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Antarctica: Antarctic Expedition 1939-1941 US Antarctic Service; 3rd Byrd Expedition

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Published on Sep 28, 2014

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Great color film of polar exploration. 'On Admiral Byrd's Antarctic expedition, 1939-1941.

Reel 1, a snowmobile [the Antarctic Snow Cruiser] is loaded on the North Star at Boston. Men are initiated at the Equator. The ship anchors at Pitcairn Island, natives row to the ship with fresh food, and a party visits the island. The ship sails past volcanic peaks on the island.

Reel 2, the Bear passes through ice floes. Shows whales, seals, and penguins. A snowmobile, a Condor seaplane, and other supplies are unloaded at Little America.

Reel 3, the Bear moves past icebergs off Palmer Peninsula. A Barkley-Grow seaplane is unloaded and takes off. Penguins play on the ice. Seals and penguins are captured and taken aboard.

Reel 4, the Bear rounds Cape Horn. Shows men chopping seal meat, feeding dogs, and making skis and sleds. A Condor seaplane takes off. Seals, penguins, and snow petrels are shown. Shows panoramic shots of a camp near the Rockefeller Mountains.

Reel 5, supplies, including a Barkley-Grow seaplane, are loaded on the North Star. A seal is lassoed and penguins are fed.'

Silent.

Public domain film from the US National Archives, slightly cropped to remove uneven edges, with the aspect ratio corrected, and mild video noise reduction applied.
The soundtrack was also processed with volume normalization, noise reduction, clipping reduction, and/or equalization (the resulting sound, though not perfect, is far less noisy than the original).

http://creativecommons.org/licenses/b...
http://en.wikipedia.org/wiki/United_S...

The United States Antarctic Service Expedition (1939–1941), often referred to as Byrd’s third Antarctic Expedition, was an expedition jointly sponsored by the United States Navy, State Department, Department of the Interior and The Treasury. Although a US Government sponsored expedition, additional support came from donations and gifts by private citizens, corporations and institutions...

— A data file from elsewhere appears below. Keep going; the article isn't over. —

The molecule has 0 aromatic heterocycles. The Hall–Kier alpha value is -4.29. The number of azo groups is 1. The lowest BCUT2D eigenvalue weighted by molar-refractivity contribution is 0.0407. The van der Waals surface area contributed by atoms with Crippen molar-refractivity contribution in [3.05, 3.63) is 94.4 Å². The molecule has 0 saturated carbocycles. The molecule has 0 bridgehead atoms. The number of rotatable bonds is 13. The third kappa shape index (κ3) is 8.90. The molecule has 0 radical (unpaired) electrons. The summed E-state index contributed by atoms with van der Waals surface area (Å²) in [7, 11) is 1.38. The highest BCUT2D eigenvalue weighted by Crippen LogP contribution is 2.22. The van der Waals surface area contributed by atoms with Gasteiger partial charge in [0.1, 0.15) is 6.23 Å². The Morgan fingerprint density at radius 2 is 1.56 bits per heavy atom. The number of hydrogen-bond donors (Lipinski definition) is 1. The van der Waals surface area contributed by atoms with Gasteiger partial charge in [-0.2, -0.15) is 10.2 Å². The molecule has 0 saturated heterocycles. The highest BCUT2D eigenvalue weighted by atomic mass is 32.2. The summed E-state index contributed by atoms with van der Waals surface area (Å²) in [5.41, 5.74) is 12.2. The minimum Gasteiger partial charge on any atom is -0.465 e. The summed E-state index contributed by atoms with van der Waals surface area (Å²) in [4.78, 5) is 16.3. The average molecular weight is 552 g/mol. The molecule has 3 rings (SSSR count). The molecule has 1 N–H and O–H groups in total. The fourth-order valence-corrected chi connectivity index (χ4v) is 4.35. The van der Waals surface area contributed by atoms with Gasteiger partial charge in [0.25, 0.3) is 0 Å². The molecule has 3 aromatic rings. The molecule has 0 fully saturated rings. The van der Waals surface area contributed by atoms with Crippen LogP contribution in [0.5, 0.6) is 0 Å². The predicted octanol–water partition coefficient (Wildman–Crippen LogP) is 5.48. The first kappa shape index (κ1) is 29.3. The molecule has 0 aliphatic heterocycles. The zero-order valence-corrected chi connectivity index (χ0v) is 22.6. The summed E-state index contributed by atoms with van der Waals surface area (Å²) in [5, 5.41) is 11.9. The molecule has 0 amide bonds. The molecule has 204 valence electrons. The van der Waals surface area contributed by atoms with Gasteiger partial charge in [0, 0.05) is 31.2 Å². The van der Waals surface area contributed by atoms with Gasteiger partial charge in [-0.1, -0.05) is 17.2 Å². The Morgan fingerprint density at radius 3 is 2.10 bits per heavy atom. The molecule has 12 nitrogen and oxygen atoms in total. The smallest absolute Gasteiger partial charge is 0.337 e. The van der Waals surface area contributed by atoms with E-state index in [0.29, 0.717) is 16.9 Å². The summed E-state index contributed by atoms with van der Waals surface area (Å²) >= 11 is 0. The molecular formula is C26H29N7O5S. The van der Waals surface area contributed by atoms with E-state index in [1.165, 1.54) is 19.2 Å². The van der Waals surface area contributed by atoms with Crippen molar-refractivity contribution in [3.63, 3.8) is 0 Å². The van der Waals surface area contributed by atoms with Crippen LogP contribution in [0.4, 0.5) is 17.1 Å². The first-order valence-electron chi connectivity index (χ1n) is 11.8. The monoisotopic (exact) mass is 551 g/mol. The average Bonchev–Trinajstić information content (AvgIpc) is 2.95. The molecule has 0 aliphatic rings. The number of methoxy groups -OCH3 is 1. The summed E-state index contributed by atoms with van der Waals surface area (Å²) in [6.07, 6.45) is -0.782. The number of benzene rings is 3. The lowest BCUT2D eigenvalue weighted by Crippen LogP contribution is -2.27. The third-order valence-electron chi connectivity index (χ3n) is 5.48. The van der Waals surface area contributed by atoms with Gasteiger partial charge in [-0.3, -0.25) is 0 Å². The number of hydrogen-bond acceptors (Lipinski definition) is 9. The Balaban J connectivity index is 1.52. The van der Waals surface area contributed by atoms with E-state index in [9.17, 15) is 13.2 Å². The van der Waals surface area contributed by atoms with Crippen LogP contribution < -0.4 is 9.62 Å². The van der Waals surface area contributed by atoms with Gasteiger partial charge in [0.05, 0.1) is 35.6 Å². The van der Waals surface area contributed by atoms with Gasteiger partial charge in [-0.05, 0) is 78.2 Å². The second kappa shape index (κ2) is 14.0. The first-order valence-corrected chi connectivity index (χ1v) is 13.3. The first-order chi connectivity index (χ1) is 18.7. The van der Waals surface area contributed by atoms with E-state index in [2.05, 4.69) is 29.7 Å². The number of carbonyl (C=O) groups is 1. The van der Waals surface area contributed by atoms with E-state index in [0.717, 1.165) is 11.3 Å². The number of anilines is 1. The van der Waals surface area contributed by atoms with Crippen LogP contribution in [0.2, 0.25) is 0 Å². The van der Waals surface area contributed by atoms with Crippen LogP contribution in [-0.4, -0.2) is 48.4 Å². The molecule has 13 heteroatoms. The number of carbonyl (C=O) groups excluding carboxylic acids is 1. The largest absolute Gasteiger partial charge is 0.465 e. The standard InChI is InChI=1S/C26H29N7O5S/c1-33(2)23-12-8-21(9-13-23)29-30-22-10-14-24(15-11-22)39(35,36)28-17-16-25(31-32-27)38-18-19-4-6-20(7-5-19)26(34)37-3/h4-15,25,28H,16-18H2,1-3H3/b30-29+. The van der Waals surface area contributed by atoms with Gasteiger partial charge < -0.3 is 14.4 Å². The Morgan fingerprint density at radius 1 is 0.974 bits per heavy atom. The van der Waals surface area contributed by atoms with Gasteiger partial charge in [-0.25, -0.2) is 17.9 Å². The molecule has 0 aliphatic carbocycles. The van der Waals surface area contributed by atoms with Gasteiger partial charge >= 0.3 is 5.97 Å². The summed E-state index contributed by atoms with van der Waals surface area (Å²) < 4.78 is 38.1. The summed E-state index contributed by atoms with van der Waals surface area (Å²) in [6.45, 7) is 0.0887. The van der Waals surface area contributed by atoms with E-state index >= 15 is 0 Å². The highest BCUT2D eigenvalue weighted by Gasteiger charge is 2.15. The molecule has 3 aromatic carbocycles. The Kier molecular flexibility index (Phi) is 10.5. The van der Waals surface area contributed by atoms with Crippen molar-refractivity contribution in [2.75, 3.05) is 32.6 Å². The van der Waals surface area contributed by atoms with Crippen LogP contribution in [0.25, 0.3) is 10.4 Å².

Description of expedition
Background, orders and goals

Rear Admiral Richard Evelyn Byrd donated many of the supplies which he had gathered for his own expedition, the largest item being the Bear of Oakland, commissioned the USS Bear. A second ship, the USMS North Star, a 1434-ton wooden ice ship built for the Bureau of Indian Affairs was supplied by the Department of the Interior.

A total of 125 men departed from the United States in the two ships of the United States Antarctic Service Expedition. Most of the men who made up the expedition were solicited from the military ranks, civilian agencies of government and from scientific institutions. A few volunteers were employed by the Department of the Interior for $10 per month, food and clothing included. A total of 59 men, divided initially into three groups, wintered in Antarctica.

The objectives of the Expedition were outlined in an order from President Franklin D. Roosevelt dated November 25, 1939. The President wanted two bases to be established: East Base, in the vicinity of Charcot Island or Alexander I Land, or on Marguerite Bay if no accessible site could be found on either of the specified islands; and West Base, in the vicinity of King Edward VII Land, but if this proved impossible, a site on the Bay of Whales at or near Little America was to be investigated, and delineation of the continental coast line between the meridians 72 degrees W., and 148 degrees W. In view of the broad scope of the objectives and the unpredictable circumstances that always arise in Antarctica, it is remarkable that most of the objectives set for them were met.

Accomplishments and noteworthy events

The visionary but ill fated Antarctic Snow Cruiser, a vehicle having several innovative features, was used by the expedition but it generally failed to operate as hoped under the difficult conditions, and was eventually abandoned in Antarctica. It was rediscovered in 1958 but has since been presumed to have been lost due it the breaking off, and eventual melting, of the ice flow it was on.

Observations were conducted in every conceivable area: seismic, cosmic ray, auroral, biological, tidal, magnetic and physiological to name a few. All in all, it was an extremely successful expedition.

Mission termination and aftermath

With international tensions on the rise, it was considered wise to evacuate the two bases rather than relieve the present personnel with new men who would continue to occupy the bases. It was hoped that one day this base would be reoccupied so much of the equipment and supplies were left behind as the two ships sailed from West Base on February 1. The evacuation of East Base was concluded on March 22 and both ships sailed immediately. The USMS North Star arrived in Boston on May 5 and the USS Bear on May 18...

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